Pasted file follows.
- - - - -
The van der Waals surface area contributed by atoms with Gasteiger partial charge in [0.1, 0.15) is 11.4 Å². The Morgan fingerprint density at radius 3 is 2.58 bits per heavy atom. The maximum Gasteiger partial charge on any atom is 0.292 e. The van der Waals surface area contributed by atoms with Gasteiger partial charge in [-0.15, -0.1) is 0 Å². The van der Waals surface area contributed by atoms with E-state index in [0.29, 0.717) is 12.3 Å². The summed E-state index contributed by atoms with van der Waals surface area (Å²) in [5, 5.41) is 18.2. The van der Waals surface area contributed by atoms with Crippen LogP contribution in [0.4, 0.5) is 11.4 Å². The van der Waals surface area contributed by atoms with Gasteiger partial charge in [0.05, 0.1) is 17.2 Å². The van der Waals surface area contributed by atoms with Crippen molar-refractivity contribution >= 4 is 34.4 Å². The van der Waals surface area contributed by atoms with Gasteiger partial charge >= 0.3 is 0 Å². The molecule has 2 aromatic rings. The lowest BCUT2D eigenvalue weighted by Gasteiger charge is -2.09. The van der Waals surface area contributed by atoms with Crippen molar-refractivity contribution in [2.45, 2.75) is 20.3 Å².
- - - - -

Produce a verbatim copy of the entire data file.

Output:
The van der Waals surface area contributed by atoms with Gasteiger partial charge in [0.1, 0.15) is 11.4 Å². The Morgan fingerprint density at radius 3 is 2.58 bits per heavy atom. The maximum Gasteiger partial charge on any atom is 0.292 e. The van der Waals surface area contributed by atoms with Gasteiger partial charge in [-0.15, -0.1) is 0 Å². The van der Waals surface area contributed by atoms with E-state index in [0.29, 0.717) is 12.3 Å². The summed E-state index contributed by atoms with van der Waals surface area (Å²) in [5, 5.41) is 18.2. The van der Waals surface area contributed by atoms with Crippen LogP contribution in [0.4, 0.5) is 11.4 Å². The van der Waals surface area contributed by atoms with Gasteiger partial charge in [0.05, 0.1) is 17.2 Å². The van der Waals surface area contributed by atoms with Crippen molar-refractivity contribution >= 4 is 34.4 Å². The van der Waals surface area contributed by atoms with Gasteiger partial charge >= 0.3 is 0 Å². The molecule has 2 aromatic rings. The lowest BCUT2D eigenvalue weighted by Gasteiger charge is -2.09. The van der Waals surface area contributed by atoms with Crippen molar-refractivity contribution in [2.45, 2.75) is 20.3 Å².